Vitamin E is an umbrella term for a number of tocopherols and tocotrienols, although dietary vitamin У mainly consists of α- and γ-tocopherols. Vitamin У is a potent chain-breaking antioxidant. There are differences in the antioxidant activity between α- and γ-tocopherols. There is growing evidence that γ-tocopherols, in contrast to α-tocopherols, exert anti-inflammatory properties and supplementation with α-tocopherols decreases γ-tocopherols concentration [190, 191].

Carotenoids include among others, α-carotene, β-carotene, lycopene, β-cryptoxantin, lutein and zeaxanthin. They are highly prevalent in red, yellow and green vegetables and fruits. Recent data from the Women’s Health Study reported that higher plasma concentrations of α- and β-carotene were associated with lower plasma CRP concentrations [192]. In 379 adults’ serum lutein and lycopene concentrations were inversely associated with sICAM-1 concentrations, serum β-carotene with total blood leucocytes number and CRP concentrations, serum vitamin C with CRP concentrations, while plasma α-tocopherol concentrations were positively associated with CRP concentrations [193]. Among 704 70-year old men, dietary intake of vitamin C and α-tocopherol, but not of β-carotene, were inversely associated with CRP and IL-6 concentrations measured 7 years after the dietary information was collected [194]. Thus, overall cross-sectional and prospective studies fairly consistently demonstrate that a higher intake and status of vitamin C, vitamin E and carotenoids is associated with lower levels of low-grade inflammation.

Flavonoids are the most abundant polyphenols present in the human food products, and they can be divided into several classes according to different constituents such as flavanones, flavons, flavanols, flavonols. They can be found in almost all plant foods and among the flavonols, myricetin, kaempferol and quercetin are the most representative, while catechins are the most abundant flavanols contained in tea leaves. Flavanones are mainly represented in the food products by taxifolin, naringinin and hesperitin. The main sources of flavonons are citrus fruits. Other classes of flavonoids are present in the products of such as proanthocyanidins and other oligomers. In a randomised human intervention trial with healthy normal-weight adults, supplementation with bilberry extract providing 300 mg anthocyanins/d (equal to 100 g of fresh bilberries) reduced plasma concentrations of several NF-KB-induces pro-inflammatory cytokines (IL-8, RANTES and IFN-α) [102]. In subjects who had survived myocardial infarction and had received statin therapy for at least 6 months, supplementation with a choke-berry flavonoid extract for 6 weeks significantly decreased CRP and MCP-1 concentrations, while adiponectin was significantly increased [195]. Quercetin (50, 100 or 150 mg/d, for 2 weeks) did not affect serum concentrations of TNF-α in adults [196].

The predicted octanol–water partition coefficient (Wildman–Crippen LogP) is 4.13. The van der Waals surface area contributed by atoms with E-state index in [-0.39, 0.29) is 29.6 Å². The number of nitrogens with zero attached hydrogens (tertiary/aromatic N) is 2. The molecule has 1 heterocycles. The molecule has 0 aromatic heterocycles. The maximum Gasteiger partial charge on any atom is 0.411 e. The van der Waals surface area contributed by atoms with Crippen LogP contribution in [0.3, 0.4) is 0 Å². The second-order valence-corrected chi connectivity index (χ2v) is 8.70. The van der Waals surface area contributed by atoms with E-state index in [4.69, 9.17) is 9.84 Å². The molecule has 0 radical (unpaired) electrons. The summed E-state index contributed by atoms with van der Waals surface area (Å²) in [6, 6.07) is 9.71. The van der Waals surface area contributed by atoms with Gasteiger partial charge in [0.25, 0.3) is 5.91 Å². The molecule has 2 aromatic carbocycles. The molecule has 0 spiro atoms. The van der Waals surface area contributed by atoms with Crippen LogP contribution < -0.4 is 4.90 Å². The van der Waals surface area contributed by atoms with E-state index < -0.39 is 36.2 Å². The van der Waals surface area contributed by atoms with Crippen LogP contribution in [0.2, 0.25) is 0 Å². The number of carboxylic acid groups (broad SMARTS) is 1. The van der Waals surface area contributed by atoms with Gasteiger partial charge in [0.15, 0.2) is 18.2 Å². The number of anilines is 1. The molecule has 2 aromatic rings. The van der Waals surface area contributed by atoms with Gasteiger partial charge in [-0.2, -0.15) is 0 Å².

Phyto-oestrogen — genistein is an isoflavone which primarily occurs in soybeans. Native phyto-oestrogens exist as glycosides, while in experimental studies, mostly the aglycones have been used. In two intervention studies with healthy postmenopausal women, the intake of genistein (54 or 40 mg/d) for 6 months did not significantly affect plasma CRP concentrations [197, 198]. The intake of soya either high or low in isoflavones for 1, 2 or 4 months had also no effects on CRP, SAA or TNF-α concentrations in hypercholes-terolaemic men or postmenopausal women [198, 199]. In obese postmenopausal women, the combination of exercise with soya isoflavone supplement (duration 6 months) did not decrease plasma CRP concentration compared with exercise+placebo [199].




It is now recognised that a lower level of inflammation here termed chronic low-grade inflammation, can persist and may be a cause of, or result from, the abdominal obesity state. Adipose tissue releases many of the characteristic mediators of inflammation including some of the classic pro-inflammatory cytokines and chemokines, as well as adiponectin which is considered to be anti-inflammatory. People with abdominal obesity have higher circulating concentration of many inflammatory markers and these are believed to play a role in causing insulin resistance and in other metabolic disturbances of the metabolic syndrome and type 2 diabetes. Effects of bioactive food ingredients on low-grade inflammation have been identified through cross-sectional, prospective and interventional studies. Among the components of healthy food products, whole grains, vegetables and fruits, and fish are all seen to be associated with lower inflammation. Strong evidence in favour of anti-inflammatory effect of tea (black or geen), coffee (caffeinated or decaffeinated) and cocoa is lacking, despite positive effects on oxidative stress and the anti-inflammatory effects, mainly demonstrated in model system. Dietary fatty acids also influence low-grade inflammation; best studies are PUFA. Marine n-3 PUFA have the greatest antiinflammatory potential. Hyperglycaemia induced both postprandial and chronic low-grade inflammation, acting in part through oxidative stress. Dietary fibre decreases low-grade inflammation. There may also be a role for milk peptides, but these have not been significantly evaluated. Vitamin D has the potential to reduce low-grade inflammation. There is good evidence from both model systems and from human observational and intervention studies that vitamin C, vitamin У and carotenoids decrease the concentrations of inflammatory markers. α- and β-tocopherols and the different carotenoids may have different anti-inflammatory properties and potencies. The majority of available evidence indicates that soya phyto-oestrogens and soya protein do not affect low-grade inflammation.